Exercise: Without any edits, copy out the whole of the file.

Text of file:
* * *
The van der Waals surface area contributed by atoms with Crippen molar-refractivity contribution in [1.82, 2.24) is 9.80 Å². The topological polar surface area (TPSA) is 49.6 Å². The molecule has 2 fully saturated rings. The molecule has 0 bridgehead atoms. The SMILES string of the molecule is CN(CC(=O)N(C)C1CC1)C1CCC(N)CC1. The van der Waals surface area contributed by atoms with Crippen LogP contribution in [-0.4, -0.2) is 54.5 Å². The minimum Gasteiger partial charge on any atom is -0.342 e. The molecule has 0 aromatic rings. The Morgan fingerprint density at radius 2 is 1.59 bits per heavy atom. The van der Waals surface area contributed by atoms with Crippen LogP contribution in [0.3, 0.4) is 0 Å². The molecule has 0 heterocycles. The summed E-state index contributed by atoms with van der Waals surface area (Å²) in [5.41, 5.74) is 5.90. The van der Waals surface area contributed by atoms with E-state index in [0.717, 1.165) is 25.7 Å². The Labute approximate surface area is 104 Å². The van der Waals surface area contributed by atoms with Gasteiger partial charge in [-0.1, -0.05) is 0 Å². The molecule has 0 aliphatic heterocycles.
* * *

The van der Waals surface area contributed by atoms with Crippen molar-refractivity contribution in [1.82, 2.24) is 9.80 Å². The topological polar surface area (TPSA) is 49.6 Å². The molecule has 2 fully saturated rings. The molecule has 0 bridgehead atoms. The SMILES string of the molecule is CN(CC(=O)N(C)C1CC1)C1CCC(N)CC1. The van der Waals surface area contributed by atoms with Crippen LogP contribution in [-0.4, -0.2) is 54.5 Å². The minimum Gasteiger partial charge on any atom is -0.342 e. The molecule has 0 aromatic rings. The Morgan fingerprint density at radius 2 is 1.59 bits per heavy atom. The van der Waals surface area contributed by atoms with Crippen LogP contribution in [0.3, 0.4) is 0 Å². The molecule has 0 heterocycles. The summed E-state index contributed by atoms with van der Waals surface area (Å²) in [5.41, 5.74) is 5.90. The van der Waals surface area contributed by atoms with E-state index in [0.717, 1.165) is 25.7 Å². The Labute approximate surface area is 104 Å². The van der Waals surface area contributed by atoms with Gasteiger partial charge in [-0.1, -0.05) is 0 Å². The molecule has 0 aliphatic heterocycles.